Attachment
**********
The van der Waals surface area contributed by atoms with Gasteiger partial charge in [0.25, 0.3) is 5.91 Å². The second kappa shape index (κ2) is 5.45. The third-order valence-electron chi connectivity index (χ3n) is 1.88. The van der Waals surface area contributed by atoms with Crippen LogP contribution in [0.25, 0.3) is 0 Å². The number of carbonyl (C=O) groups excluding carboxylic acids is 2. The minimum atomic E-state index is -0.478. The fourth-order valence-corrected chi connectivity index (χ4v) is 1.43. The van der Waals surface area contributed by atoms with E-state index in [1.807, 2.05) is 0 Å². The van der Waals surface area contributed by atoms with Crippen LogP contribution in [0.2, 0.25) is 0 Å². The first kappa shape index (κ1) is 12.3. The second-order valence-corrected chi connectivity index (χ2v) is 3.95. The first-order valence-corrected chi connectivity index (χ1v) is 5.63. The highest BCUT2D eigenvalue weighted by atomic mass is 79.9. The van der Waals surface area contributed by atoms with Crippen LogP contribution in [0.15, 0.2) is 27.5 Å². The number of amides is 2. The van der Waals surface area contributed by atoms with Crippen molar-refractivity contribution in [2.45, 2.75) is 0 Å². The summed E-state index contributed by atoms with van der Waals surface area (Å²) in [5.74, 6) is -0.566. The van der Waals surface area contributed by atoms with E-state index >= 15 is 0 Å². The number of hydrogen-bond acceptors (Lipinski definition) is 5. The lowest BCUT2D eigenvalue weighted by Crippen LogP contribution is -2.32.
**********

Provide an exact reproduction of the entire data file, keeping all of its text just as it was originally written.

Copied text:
The van der Waals surface area contributed by atoms with Gasteiger partial charge in [0.25, 0.3) is 5.91 Å². The second kappa shape index (κ2) is 5.45. The third-order valence-electron chi connectivity index (χ3n) is 1.88. The van der Waals surface area contributed by atoms with Crippen LogP contribution in [0.25, 0.3) is 0 Å². The number of carbonyl (C=O) groups excluding carboxylic acids is 2. The minimum atomic E-state index is -0.478. The fourth-order valence-corrected chi connectivity index (χ4v) is 1.43. The van der Waals surface area contributed by atoms with E-state index in [1.807, 2.05) is 0 Å². The van der Waals surface area contributed by atoms with Crippen LogP contribution in [0.2, 0.25) is 0 Å². The first kappa shape index (κ1) is 12.3. The second-order valence-corrected chi connectivity index (χ2v) is 3.95. The first-order valence-corrected chi connectivity index (χ1v) is 5.63. The highest BCUT2D eigenvalue weighted by atomic mass is 79.9. The van der Waals surface area contributed by atoms with Crippen LogP contribution in [0.15, 0.2) is 27.5 Å². The number of amides is 2. The van der Waals surface area contributed by atoms with Crippen molar-refractivity contribution in [2.45, 2.75) is 0 Å². The summed E-state index contributed by atoms with van der Waals surface area (Å²) in [5.74, 6) is -0.566. The van der Waals surface area contributed by atoms with E-state index >= 15 is 0 Å². The number of hydrogen-bond acceptors (Lipinski definition) is 5. The lowest BCUT2D eigenvalue weighted by Crippen LogP contribution is -2.32.